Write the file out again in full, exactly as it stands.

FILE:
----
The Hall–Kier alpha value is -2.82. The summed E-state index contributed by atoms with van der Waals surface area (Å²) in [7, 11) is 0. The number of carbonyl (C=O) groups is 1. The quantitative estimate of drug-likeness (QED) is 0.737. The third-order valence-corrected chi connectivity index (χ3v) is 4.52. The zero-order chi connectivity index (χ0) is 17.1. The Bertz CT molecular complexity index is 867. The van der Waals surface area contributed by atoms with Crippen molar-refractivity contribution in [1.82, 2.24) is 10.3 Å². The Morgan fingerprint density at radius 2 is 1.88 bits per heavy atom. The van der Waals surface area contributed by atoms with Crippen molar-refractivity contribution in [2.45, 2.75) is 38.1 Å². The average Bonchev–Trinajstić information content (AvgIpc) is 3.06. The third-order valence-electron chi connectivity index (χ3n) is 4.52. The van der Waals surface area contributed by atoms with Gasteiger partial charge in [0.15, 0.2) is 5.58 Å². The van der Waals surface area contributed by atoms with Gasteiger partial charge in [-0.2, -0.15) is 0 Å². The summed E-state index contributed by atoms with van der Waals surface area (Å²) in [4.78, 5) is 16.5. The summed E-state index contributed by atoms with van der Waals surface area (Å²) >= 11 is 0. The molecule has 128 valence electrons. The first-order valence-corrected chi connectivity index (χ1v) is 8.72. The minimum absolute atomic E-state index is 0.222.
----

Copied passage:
The Hall–Kier alpha value is -2.82. The summed E-state index contributed by atoms with van der Waals surface area (Å²) in [7, 11) is 0. The number of carbonyl (C=O) groups is 1. The quantitative estimate of drug-likeness (QED) is 0.737. The third-order valence-corrected chi connectivity index (χ3v) is 4.52. The zero-order chi connectivity index (χ0) is 17.1. The Bertz CT molecular complexity index is 867. The van der Waals surface area contributed by atoms with Crippen molar-refractivity contribution in [1.82, 2.24) is 10.3 Å². The Morgan fingerprint density at radius 2 is 1.88 bits per heavy atom. The van der Waals surface area contributed by atoms with Crippen molar-refractivity contribution in [2.45, 2.75) is 38.1 Å². The average Bonchev–Trinajstić information content (AvgIpc) is 3.06. The third-order valence-electron chi connectivity index (χ3n) is 4.52. The van der Waals surface area contributed by atoms with Gasteiger partial charge in [0.15, 0.2) is 5.58 Å². The van der Waals surface area contributed by atoms with Gasteiger partial charge in [-0.2, -0.15) is 0 Å². The summed E-state index contributed by atoms with van der Waals surface area (Å²) in [4.78, 5) is 16.5. The summed E-state index contributed by atoms with van der Waals surface area (Å²) >= 11 is 0. The molecule has 128 valence electrons. The first-order valence-corrected chi connectivity index (χ1v) is 8.72. The minimum absolute atomic E-state index is 0.222.